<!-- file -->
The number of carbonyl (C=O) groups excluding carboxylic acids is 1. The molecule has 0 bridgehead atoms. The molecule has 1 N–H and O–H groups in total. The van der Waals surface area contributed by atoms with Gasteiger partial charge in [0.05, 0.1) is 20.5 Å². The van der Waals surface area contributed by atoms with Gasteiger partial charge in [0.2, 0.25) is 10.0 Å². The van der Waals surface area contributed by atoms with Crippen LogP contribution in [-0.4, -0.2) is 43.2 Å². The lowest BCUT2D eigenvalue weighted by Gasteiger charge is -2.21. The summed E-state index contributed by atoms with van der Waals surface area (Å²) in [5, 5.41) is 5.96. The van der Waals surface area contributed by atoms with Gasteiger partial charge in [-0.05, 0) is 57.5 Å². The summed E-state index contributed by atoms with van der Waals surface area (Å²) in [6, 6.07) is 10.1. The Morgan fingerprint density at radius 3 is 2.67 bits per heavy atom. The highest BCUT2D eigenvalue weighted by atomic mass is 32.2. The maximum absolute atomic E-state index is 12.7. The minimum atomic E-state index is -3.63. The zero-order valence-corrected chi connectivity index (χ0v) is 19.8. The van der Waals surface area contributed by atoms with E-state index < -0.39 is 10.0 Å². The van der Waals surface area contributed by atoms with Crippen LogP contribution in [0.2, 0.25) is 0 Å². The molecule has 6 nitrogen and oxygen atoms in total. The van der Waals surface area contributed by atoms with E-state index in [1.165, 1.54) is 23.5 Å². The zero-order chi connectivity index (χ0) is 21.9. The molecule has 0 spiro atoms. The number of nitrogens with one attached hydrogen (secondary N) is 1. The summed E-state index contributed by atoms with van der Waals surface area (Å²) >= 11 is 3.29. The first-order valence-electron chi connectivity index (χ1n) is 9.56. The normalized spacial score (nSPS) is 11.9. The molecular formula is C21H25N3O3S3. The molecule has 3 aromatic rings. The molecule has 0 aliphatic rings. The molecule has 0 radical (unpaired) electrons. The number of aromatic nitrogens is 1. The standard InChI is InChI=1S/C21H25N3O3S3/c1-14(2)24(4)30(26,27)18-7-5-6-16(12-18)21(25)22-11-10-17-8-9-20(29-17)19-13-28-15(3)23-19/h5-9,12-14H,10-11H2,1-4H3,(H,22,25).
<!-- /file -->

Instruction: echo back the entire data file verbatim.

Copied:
The number of carbonyl (C=O) groups excluding carboxylic acids is 1. The molecule has 0 bridgehead atoms. The molecule has 1 N–H and O–H groups in total. The van der Waals surface area contributed by atoms with Gasteiger partial charge in [0.05, 0.1) is 20.5 Å². The van der Waals surface area contributed by atoms with Gasteiger partial charge in [0.2, 0.25) is 10.0 Å². The van der Waals surface area contributed by atoms with Crippen LogP contribution in [-0.4, -0.2) is 43.2 Å². The lowest BCUT2D eigenvalue weighted by Gasteiger charge is -2.21. The summed E-state index contributed by atoms with van der Waals surface area (Å²) in [5, 5.41) is 5.96. The van der Waals surface area contributed by atoms with Gasteiger partial charge in [-0.05, 0) is 57.5 Å². The summed E-state index contributed by atoms with van der Waals surface area (Å²) in [6, 6.07) is 10.1. The Morgan fingerprint density at radius 3 is 2.67 bits per heavy atom. The highest BCUT2D eigenvalue weighted by atomic mass is 32.2. The maximum absolute atomic E-state index is 12.7. The minimum atomic E-state index is -3.63. The zero-order valence-corrected chi connectivity index (χ0v) is 19.8. The van der Waals surface area contributed by atoms with E-state index < -0.39 is 10.0 Å². The van der Waals surface area contributed by atoms with Crippen LogP contribution in [0.2, 0.25) is 0 Å². The molecule has 6 nitrogen and oxygen atoms in total. The van der Waals surface area contributed by atoms with E-state index in [1.165, 1.54) is 23.5 Å². The zero-order chi connectivity index (χ0) is 21.9. The molecule has 0 spiro atoms. The number of nitrogens with one attached hydrogen (secondary N) is 1. The summed E-state index contributed by atoms with van der Waals surface area (Å²) >= 11 is 3.29. The first-order valence-electron chi connectivity index (χ1n) is 9.56. The normalized spacial score (nSPS) is 11.9. The molecular formula is C21H25N3O3S3. The molecule has 3 aromatic rings. The molecule has 0 aliphatic rings. The molecule has 0 radical (unpaired) electrons. The number of aromatic nitrogens is 1. The standard InChI is InChI=1S/C21H25N3O3S3/c1-14(2)24(4)30(26,27)18-7-5-6-16(12-18)21(25)22-11-10-17-8-9-20(29-17)19-13-28-15(3)23-19/h5-9,12-14H,10-11H2,1-4H3,(H,22,25).